But cutting costs commensurate with capacity reductions proved difficult, and total Q4 operating costs declined only 11%. So yes, costs are in fact falling faster than revenues at Norwegian, but not yet fast enough to declare victory in its struggle to become a financially viable company. Its balance sheet remains thinly capitalized relative to its liabilities. Cash holdbacks by credit card processors remain a threat to liquidity. Europe’s weak currencies continue to complicate cost cutting efforts. And the carrier’s risky longhaul flying to the U.S. still incurs losses on a year-round basis.

    Norwegian has also faced double-trouble as both a big B737 MAX customer and a big Rolls-Royce B787 engine operator. Management estimates the MAX crisis alone caused an estimated $110m in lost earnings last year. The Rolls-Royce disruption, still not fully resolved, caused another $82m (including lost cargo revenue).

    Don’t accuse Norwegian of being timid in its efforts to forestall bankruptcy. While rejecting an IAG takeover bid, it divested shares in a bank it partly owned, sold and deferred aircraft, hired a new CEO to replace founder Bjorn Kos, sold its Argentinian airline to Indigo’s JetSmart, raised lots of new capital, and closed shorthaul bases in Madrid, Palma, Dublin, Rome, and Edinburgh. It closed more than 50 shorthaul routes overall, along with ending all transatlantic flying from Stockholm, Copenhagen, and Dublin. Going forward, its U.S. flying will operate mostly from just Oslo, London Gatwick, Paris Charles de Gaulle, Rome Fiumicino, and Barcelona (Madrid-Los Angeles, Athens-New York JFK, and Amsterdam-New York JFK also remain in the schedule for now). It’s exited airports like Oakland and Newark in favor of San Francisco and JFK, respectively.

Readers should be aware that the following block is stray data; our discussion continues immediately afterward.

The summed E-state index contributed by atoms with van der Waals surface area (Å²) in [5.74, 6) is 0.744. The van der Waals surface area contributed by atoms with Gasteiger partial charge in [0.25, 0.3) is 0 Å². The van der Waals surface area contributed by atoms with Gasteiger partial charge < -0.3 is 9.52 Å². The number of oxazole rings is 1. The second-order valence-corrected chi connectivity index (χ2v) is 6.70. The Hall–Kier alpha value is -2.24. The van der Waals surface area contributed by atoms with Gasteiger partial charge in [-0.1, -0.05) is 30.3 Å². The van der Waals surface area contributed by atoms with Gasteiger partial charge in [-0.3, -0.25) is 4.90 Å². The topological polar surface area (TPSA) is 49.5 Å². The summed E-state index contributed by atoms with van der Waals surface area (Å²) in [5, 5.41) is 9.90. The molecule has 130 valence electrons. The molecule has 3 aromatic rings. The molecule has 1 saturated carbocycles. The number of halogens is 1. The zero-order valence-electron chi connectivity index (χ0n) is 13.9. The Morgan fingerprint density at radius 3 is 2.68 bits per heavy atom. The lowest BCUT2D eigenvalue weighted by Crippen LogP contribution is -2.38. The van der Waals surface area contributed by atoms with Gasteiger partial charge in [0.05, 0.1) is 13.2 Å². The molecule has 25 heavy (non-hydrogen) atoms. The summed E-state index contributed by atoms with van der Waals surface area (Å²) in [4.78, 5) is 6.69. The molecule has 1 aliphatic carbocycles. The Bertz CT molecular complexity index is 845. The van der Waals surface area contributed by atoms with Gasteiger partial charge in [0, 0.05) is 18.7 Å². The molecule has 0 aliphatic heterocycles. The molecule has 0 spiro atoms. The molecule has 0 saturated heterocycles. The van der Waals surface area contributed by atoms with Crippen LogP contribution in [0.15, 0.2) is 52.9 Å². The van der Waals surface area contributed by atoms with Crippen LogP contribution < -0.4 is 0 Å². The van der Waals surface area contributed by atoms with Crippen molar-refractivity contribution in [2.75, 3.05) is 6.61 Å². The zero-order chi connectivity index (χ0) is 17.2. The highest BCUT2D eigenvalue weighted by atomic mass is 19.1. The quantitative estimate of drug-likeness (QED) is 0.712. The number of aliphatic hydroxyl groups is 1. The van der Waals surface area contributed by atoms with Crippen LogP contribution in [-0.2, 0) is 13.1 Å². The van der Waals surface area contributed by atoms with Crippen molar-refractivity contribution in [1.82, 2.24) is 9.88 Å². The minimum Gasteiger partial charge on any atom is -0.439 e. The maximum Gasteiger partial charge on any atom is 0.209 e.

Some of its biggest shorthaul cuts were in Sweden and Finland, both loss-making markets for Norwegian. Oslo and Copenhagen shorthaul flying, by contrast, is currently profitable. And Norway remains its largest source market by revenues. The U.S. is number two, helpfully generating lots of dollar revenue.

    After ripping out about $250m in costs with its Focus 2019 plane, the carrier under new CEO Jacob Schram is now implementing a new plan called NEXT (Norwegian Excelling Together). It entails a 13% to 15% reduction in ASK capacity this year, following growth of 1% in 2019 and 37% growth in 2018.

    Among its goals are improving punctuality, developing partnerships with easyJet and JetBlue, growing ancillary revenues, reducing operational complexity, and improving network connectivity. Does it expect to earn a profit in 2020? Yes, assuming it gets its 18 grounded MAXs back in the air this fall.   

Will Mexican Airlines Consolidate?

  • Like Norwegian, Aeromexico endured severe operational headaches from the MAX grounding last year. Nevertheless, its 4% operating margin, though hardly robust, marked its best annual showing since 2016. It can thank cheaper fuel, a stronger peso, and its own efforts to drive more revenue. Chief among these efforts: developing its close alliance with Delta. It’s also sporting a new set of branded-fare products and improved services for Mexican business travelers.